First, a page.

“Kubrick: and beyond the cinema frame”

An in-depth analysis of


Text copyright © by Rob Ager 2008

(last updates added 2015)



If you’ve managed to read this far into this review then you will probably be wondering why Kubrick made such an intense effort to encode hidden narratives in 2001. Even if you disagree with many of my observations, at the very least you will recognise that some of the things I’ve brought to your attention, such as the monolith being a cinema screen or the IBM references, are definite examples of hidden narratives.

So setting aside disagreements over smaller details, an over all question emerges as to why Kubrick would make such painstaking efforts to encode hidden narratives. You may also be wondering why he didn’t make these messages easier to decode or why he even bothered with the deceptive “alien intelligence” narrative in the first place.

A good starting point in answering these questions is to look at the films production background. According to Wikipedia's page on 2001, an early cut of the film was shown to MGM studio executives and featured a ten minute black and white opening. This sequence featured interviews with scientists about the possibility of extra-terrestrial life, but after the screening Kubrick had the interview sequence removed from the film. Being that Kubrick already knew he’d designed the monolith as a symbolic cinema screen, it’s likely that he included the misleading interview sequence to trick MGM executives into securing a large distribution deal.

Aside from the distribution, 2001 had a budget of ten and a half million dollars, which was a massive sum in 1968 and made it one of the most expensive film productions ever. For such a slow-paced and experimental film to acquire this kind of budget is very unusual so 2001 may have acquired its funding as a projected propaganda film to support the multi-billion dollar space race. The US was already planning on putting men on the moon the following year and, as with any project that requires massive injections of tax payer’s money, intelligent and convincing propaganda would be needed to win public support. You may think I’m jumping to conclusions here, but the following tagline, included in 2001’s marketing campaign by MGM, is a strong indication that the film was marketed according to its space race propaganda strengths:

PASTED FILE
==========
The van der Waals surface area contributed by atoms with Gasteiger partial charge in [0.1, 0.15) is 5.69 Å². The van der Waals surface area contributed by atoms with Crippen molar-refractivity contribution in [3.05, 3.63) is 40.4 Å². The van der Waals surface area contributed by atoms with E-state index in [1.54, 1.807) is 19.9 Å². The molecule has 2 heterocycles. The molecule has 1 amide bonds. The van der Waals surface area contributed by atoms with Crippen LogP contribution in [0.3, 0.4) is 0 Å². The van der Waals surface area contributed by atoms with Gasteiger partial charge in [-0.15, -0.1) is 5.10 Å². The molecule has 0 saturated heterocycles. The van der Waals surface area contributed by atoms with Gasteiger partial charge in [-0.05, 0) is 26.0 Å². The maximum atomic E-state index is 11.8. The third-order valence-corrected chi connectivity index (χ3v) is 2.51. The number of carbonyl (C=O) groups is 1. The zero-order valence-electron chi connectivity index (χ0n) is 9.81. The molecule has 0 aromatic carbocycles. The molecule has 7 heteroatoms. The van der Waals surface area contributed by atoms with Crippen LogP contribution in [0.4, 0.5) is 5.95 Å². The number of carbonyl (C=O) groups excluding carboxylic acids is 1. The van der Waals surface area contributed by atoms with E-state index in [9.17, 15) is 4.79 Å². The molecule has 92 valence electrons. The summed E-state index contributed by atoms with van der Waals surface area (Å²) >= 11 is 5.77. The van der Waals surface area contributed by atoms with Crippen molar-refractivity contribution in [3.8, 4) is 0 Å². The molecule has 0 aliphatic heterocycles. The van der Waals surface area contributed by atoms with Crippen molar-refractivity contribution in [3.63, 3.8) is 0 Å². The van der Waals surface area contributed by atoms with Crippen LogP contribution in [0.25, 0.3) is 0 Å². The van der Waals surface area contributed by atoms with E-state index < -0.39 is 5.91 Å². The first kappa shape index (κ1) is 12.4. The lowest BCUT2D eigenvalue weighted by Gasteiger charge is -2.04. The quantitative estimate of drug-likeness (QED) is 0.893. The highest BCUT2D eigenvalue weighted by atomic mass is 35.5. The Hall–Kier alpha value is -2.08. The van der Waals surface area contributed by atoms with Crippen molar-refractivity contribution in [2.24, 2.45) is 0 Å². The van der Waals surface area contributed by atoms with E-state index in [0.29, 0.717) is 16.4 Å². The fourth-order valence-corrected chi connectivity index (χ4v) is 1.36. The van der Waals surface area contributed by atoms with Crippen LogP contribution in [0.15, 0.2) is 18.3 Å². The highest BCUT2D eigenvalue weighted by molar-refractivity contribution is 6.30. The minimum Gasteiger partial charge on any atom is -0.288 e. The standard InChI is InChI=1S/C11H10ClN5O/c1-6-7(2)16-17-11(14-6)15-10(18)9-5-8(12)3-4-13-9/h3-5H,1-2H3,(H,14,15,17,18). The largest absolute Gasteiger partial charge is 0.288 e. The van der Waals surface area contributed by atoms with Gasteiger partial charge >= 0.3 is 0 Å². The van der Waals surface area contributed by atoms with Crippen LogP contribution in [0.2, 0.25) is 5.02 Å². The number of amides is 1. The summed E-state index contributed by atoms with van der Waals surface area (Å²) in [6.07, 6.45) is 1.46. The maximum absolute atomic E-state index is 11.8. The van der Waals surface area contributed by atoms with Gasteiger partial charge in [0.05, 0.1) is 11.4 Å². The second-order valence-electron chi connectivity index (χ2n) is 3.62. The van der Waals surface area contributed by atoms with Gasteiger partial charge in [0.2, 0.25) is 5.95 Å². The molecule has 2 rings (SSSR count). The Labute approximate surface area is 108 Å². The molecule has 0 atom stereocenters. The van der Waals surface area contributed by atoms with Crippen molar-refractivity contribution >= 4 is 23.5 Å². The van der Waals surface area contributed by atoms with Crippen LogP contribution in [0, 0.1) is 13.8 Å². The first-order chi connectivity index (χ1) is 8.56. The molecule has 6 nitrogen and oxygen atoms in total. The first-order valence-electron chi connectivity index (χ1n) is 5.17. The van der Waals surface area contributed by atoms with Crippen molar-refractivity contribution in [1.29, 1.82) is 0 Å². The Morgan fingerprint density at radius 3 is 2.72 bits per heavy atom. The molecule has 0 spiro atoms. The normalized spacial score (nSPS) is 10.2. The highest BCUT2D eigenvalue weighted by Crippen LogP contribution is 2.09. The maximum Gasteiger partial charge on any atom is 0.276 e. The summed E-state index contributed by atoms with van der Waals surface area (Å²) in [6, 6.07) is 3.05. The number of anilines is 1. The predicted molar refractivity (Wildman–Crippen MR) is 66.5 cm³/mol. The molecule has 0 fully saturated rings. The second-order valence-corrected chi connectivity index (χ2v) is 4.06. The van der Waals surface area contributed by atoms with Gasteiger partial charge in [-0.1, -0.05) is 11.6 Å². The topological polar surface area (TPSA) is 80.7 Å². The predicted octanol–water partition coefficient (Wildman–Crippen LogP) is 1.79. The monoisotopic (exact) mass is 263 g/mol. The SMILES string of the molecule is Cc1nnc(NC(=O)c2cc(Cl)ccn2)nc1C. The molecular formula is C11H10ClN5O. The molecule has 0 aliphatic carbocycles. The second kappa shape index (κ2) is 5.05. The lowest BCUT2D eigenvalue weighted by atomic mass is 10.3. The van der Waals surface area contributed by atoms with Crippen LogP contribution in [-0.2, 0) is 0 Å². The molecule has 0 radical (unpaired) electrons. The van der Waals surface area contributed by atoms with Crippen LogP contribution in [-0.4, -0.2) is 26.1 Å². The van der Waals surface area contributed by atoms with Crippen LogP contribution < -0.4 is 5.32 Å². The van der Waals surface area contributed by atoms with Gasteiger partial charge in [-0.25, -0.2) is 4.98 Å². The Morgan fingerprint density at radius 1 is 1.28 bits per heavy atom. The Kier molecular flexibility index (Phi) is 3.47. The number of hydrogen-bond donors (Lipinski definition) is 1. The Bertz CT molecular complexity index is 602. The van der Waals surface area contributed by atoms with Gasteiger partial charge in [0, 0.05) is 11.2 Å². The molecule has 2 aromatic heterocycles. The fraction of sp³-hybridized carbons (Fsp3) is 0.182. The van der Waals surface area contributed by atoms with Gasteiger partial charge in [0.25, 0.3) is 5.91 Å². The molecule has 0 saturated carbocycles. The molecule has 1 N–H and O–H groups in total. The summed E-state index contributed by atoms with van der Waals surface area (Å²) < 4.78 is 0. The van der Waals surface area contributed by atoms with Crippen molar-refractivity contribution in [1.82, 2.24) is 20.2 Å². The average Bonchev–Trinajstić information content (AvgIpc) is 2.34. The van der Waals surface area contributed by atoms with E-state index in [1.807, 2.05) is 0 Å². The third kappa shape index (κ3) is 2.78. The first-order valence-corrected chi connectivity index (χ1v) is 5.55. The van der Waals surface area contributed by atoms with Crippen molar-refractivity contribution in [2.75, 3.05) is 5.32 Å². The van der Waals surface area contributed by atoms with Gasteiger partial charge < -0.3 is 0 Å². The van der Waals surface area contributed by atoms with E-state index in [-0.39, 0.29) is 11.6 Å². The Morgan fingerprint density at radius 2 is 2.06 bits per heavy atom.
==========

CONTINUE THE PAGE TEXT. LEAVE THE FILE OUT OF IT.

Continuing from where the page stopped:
"Everything in 2001: A Space Odyssey can happen within the next three decades, and....most of the picture will happen by the beginning of the next millennium."

The odd thing about this is that there are no direct references to alien life forms at all in 2001. At no point do we hear the words “alien” or “extra-terrestrial”. However there is plenty of character dialogue relating to “strange rumours”, a “cover story” and an “epidemic”. The popular interpretation that the monolith represents an extra-terrestrial intelligence helping humans evolve to the stars is itself a “cover story” that has long delayed our discovery of the films hidden meanings. If Kubrick had made these hidden narratives more obvious then the film may not have received its required funding or distribution deals. At the same time, if Kubrick had announced the hidden meanings after 2001’s release then he may have upset his funding sources, which could have harmed his future film projects.

So it seems that Kubrick confided in almost nobody about the hidden narratives of 2001 and he remained publicly silent on the issue for the rest of his career. The book of 2001, written by Arthur C. Clarke in collaboration with Kubrick, features many significant differences to the film version and lacks the visual encoding described in this review. So even Clark seems to be unaware of the hidden narratives and, on that basis, the book is an unreliable source for unravelling the hidden narratives of the movie.